Congress has once in a lifetime chance to fix our airports
© Greg Nash

President-elect Trump has complained about America’s run down airports and the fact that airports in China and the Middle East are far superior to American airports, saying that when one lands at New York’s LaGuardia Airport they feel like they have just landed in a “third world country.” He has, in turn, promised a massive infrastructure bill that would partially address America’s run down aviation infrastructure.

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If Congress wants a roadmap for fixing our airports, it should look to a November report from the Heritage Foundation titled, “Building on Victory: An Infrastructure Agenda for the New Administration.” The report, authored by Michael Sargent, made the case that airport funding “should be localized by eliminating the burdensome Airport Improvement Program and its related taxes while empowering airports to generate and spend their own revenues through airport user fees.”  Sargent argued that the U.S. airports should be run like a business with de minimis interference from the federal government.

 

When a consumer takes a trip to an airport, they are hammered with federal taxes then the subject of study by an army of TSA agents who have made air travel not so great again. Trump promised to lower taxes and one set of taxes that will spur a spike in air travel is the abolition of aviation taxes and the devolution of the tax collection to local airports. Those are ideas that could be adopted by Congress today and incorporated into legislation that would both improve infrastructure and lower the cost of travel for average Americans. User fees, not burdensome federal aviation taxes, are the answer.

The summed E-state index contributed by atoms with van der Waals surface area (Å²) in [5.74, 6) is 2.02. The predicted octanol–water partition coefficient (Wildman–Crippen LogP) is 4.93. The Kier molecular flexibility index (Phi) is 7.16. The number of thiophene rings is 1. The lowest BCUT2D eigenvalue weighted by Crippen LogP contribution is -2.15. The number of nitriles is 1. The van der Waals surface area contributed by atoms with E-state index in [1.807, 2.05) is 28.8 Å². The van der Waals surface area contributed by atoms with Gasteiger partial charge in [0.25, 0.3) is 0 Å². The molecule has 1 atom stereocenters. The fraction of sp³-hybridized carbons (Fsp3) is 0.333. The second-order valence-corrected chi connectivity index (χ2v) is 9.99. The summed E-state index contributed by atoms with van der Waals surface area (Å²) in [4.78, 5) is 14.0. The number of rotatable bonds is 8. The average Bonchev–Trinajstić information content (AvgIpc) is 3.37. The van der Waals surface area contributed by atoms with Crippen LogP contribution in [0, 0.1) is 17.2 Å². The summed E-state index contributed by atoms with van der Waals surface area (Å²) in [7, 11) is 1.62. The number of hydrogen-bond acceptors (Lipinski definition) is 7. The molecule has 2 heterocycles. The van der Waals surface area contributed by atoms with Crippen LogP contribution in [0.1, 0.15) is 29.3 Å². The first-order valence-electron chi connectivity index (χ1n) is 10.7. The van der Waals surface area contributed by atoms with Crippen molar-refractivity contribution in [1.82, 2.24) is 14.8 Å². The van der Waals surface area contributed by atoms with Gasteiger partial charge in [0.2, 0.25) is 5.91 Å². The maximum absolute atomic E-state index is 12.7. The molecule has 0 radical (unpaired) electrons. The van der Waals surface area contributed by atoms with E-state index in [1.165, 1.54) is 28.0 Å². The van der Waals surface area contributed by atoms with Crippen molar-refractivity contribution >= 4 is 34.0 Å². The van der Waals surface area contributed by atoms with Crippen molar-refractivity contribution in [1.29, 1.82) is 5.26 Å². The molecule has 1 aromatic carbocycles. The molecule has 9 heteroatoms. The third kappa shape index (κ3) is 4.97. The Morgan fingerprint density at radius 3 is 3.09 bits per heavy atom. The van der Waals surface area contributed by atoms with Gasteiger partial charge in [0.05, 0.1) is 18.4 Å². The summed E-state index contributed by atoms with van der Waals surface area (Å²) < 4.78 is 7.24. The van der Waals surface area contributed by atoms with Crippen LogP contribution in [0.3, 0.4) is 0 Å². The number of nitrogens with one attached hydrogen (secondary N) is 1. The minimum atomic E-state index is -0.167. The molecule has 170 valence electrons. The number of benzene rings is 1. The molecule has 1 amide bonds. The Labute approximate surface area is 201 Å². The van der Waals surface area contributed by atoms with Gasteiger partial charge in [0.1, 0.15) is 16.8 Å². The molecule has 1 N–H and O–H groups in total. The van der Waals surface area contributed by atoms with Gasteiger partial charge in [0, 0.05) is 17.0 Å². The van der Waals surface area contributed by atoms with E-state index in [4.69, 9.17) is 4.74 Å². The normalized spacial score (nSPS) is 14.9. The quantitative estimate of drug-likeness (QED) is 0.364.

The libertarian Cato Institute put out several proposals on the topic of privatizing U.S. airports. In a November paper authored by Robert W. Poole Jr. and Chris Edwards, the two argue that the government could “reduce federal intervention and move toward greater reliance on the private sector to fund, own, and operate the nation’s infrastructure.” Cato agrees with Heritage that user fees are a better way to fund aviation infrastructure.  The Airport Improvement Program should be scrapped and airports should be moved towards privatization.

The core conservative idea that Congress and Trump need to keep front and center is shifting the system from a one size fits all massive federal tax on each ticket to a user fee system. Airports should collect fees to repair their own airports and moving to a privatized system would be preferable to the current system. The American people voted for change and one change that will make them very happy is to streamline the process of flying, with smart and less intrusive screening, and a tax system that lowers the cost of tickets while improving airport infrastructure. That type of a change to the system in an infrastructure bill would be a “win-win” for consumers of air travel.

Trump is committed to the idea of fixing our airports, so it becomes the job of Congress to craft the legislation that will both improve domestic airport infrastructure and help remove the tax distortions that hurt travel consumers. Pennsylvania Rep. Bill Schuster, as the Republican chairman of the House Transportation and Infrastructure Committee, will be the pilot of Trump’s legislation to improve America’s roads, bridges and airports.

Congress is set to have a once in a lifetime opportunity to fix our airports. It would behoove members to adhere to the plans that have been outlined by Heritage and Cato in their effort to make our airports “great again.”

Andrew Langer is president of the Institute for Liberty, a conservative public policy advocacy organization.


The views expressed by Contributors are their own and are not the views of The Hill.